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(This question is not about the shrink_to_fit tricks (using swap() or shrink_to_fit() in C++11).)

If I use a vector only through insert(), erase(), push_back(), pop_back(), clear(), when the capacity is not enough, it will increase and reallocation for the vector will occur. But under what circumstances will the capacity reduce? And will capacity reduction necessarily cause reallocation?

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4 Answers 4

The standard guarantees that no references/iterators will be invalidated during e.g. pop_back. From [container.requirements.general]:

Unless otherwise specified (either explicitly or by defining a function in terms of other functions), invoking a container member function or passing a container as an argument to a library function shall not invalidate iterators to, or change the values of, objects within that container.

And there is no specification otherwise for e.g. pop_back.

So that implies that reallocation cannot occur.1


1. It has been suggested in comments to another answer that perhaps the memory corresponding to a popped element could be freed, which wouldn't invalidate any references to "live" elements.

But then that would prevent the array from regrowing, as the standard specifically says that insertions cannot provoke a reallocation until the size exceeds the capacity. From [vector.capacity]:

It is guaranteed that no reallocation takes place during insertions that happen after a call to reserve() until the time when an insertion would make the size of the vector greater than the value of capacity().

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What's the conclusion, then? It seems that these sum to that the capacity will never reduce, considering the memory of a vector is contiguous. –  updogliu May 22 '12 at 1:48

Nope, pop_back() doesn't do it. Others certainly don't. The only way is the way you mentioned.

template< typename T, class Allocator >
void shrink_capacity(std::vector<T,Allocator>& v)
{
   std::vector<T,Allocator>(v.begin(),v.end()).swap(v);
}

And shrink_to_fit() in c++11

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And that C++03 solution indeed causes a reallocation plus associated copies. (C++11 should use moves). –  MSalters May 21 '12 at 14:59
    
+1 as other answers mention "never" too much –  Basilevs May 22 '12 at 4:27

It could be reduced when usage is below 1/4 of capacity (this will give amortized constant cost of reallocation). But STL implementation is not obligated to reduce vector anytime, when you use only methods you have listed.

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8  
The standard guarantees that no references/iterators will be invalidated during e.g. pop_back. So that implies that reallocation cannot occur. –  Oliver Charlesworth May 21 '12 at 14:55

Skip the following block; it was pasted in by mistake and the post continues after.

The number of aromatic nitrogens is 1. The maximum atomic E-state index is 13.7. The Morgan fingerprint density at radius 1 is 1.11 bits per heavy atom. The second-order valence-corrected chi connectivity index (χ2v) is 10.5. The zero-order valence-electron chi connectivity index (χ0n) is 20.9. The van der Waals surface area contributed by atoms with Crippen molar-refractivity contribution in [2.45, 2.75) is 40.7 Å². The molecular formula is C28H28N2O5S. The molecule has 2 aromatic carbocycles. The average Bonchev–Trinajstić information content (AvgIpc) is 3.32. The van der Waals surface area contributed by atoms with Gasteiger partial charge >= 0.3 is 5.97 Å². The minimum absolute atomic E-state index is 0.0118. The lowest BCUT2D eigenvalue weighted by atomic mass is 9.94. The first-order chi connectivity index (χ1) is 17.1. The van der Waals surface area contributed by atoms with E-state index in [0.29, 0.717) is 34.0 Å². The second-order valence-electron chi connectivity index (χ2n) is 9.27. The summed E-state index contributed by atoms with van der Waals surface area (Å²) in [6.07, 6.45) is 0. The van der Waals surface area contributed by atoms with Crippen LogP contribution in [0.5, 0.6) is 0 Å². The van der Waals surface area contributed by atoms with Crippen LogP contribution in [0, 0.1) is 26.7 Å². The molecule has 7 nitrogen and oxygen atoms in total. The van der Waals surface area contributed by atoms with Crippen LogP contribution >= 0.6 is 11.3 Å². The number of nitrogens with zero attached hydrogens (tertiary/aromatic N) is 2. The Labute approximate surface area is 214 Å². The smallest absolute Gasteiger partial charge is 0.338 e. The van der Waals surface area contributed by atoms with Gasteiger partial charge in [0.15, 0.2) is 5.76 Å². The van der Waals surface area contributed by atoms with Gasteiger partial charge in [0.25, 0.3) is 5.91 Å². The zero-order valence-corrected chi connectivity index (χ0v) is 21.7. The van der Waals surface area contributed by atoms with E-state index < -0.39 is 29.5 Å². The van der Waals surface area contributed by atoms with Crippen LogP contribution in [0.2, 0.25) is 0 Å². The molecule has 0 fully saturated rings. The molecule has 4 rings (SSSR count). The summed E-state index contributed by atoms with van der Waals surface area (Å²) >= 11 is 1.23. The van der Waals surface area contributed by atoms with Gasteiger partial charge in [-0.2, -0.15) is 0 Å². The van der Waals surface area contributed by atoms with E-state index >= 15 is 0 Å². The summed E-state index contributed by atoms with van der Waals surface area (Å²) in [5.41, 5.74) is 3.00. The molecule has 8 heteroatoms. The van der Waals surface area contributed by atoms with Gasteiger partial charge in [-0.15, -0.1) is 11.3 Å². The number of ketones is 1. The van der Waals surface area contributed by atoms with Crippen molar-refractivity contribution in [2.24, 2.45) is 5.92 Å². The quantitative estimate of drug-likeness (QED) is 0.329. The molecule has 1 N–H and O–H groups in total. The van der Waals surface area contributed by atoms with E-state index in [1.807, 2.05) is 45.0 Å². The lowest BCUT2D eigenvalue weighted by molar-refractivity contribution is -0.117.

For vector capacity (allocated memory) and reserved space (the actual number of elements) are two different things. You can not have reliable iterator to element at index above reserved space. And you could free its memory. Anyway reallocation happens, when vector grows. –  Greg May 21 '12 at 15:04
1  
@Greg : No, because std::vector<>'s memory is guaranteed to be contiguous -- you can't reallocate (or shrink) some portion without reallocating the entire buffer. –  ildjarn May 21 '12 at 15:07
1  
@Greg : No, the standard specifically permits reference/iterator invalidation during push_back(), but not during pop_back() or erase() (except for the directly-affected elements and those that follow, of course). –  ildjarn May 21 '12 at 15:10
2  
@LucTouraille: if the Allocator interface had some kind of "reallocate" operation, then maybe vectors could reallocate downwards without invalidating references. But it doesn't, so they can't. –  Steve Jessop May 21 '12 at 15:13

The C++ Standard doesn't need std::vector to reduce the capacity() at any point of time during its existence. This is strictly implementation dependent So Implementations might on their own but you shouldn't rely on that behavior.

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4  
I don't think it's implementation dependent -- I'm pretty sure it's not allowed. If, for example, if you have 1000 items in a vector, clear it, then push_back 1000 more items, the latter can't invalidate any iterators, so it can't involve any reallocation. –  Jerry Coffin May 21 '12 at 14:58
    
@JerryCoffin: Do you mean standard does not allow to reduce capacity? –  Alok Save May 21 '12 at 15:04
2  
Yes, I think that's pretty much correct. –  Jerry Coffin May 21 '12 at 15:04
    
I guess technically it could reduce capacity without reallocating, but that would seem a bit pointless. –  Oliver Charlesworth May 21 '12 at 15:09
1  
@bames53: Yes, the clear invalidates all existing iterators/reference/pointers. What I'm talking about, however, is while you're inserting 1000 elements again. You insert 1000 elemnts, clear(), then insert one element, get its iterator, then insert 999 more -- that iterator you obtained to the first inserted element must remain valid (because capacity was previously >=1000, and has never been reduced). –  Jerry Coffin May 21 '12 at 15:18

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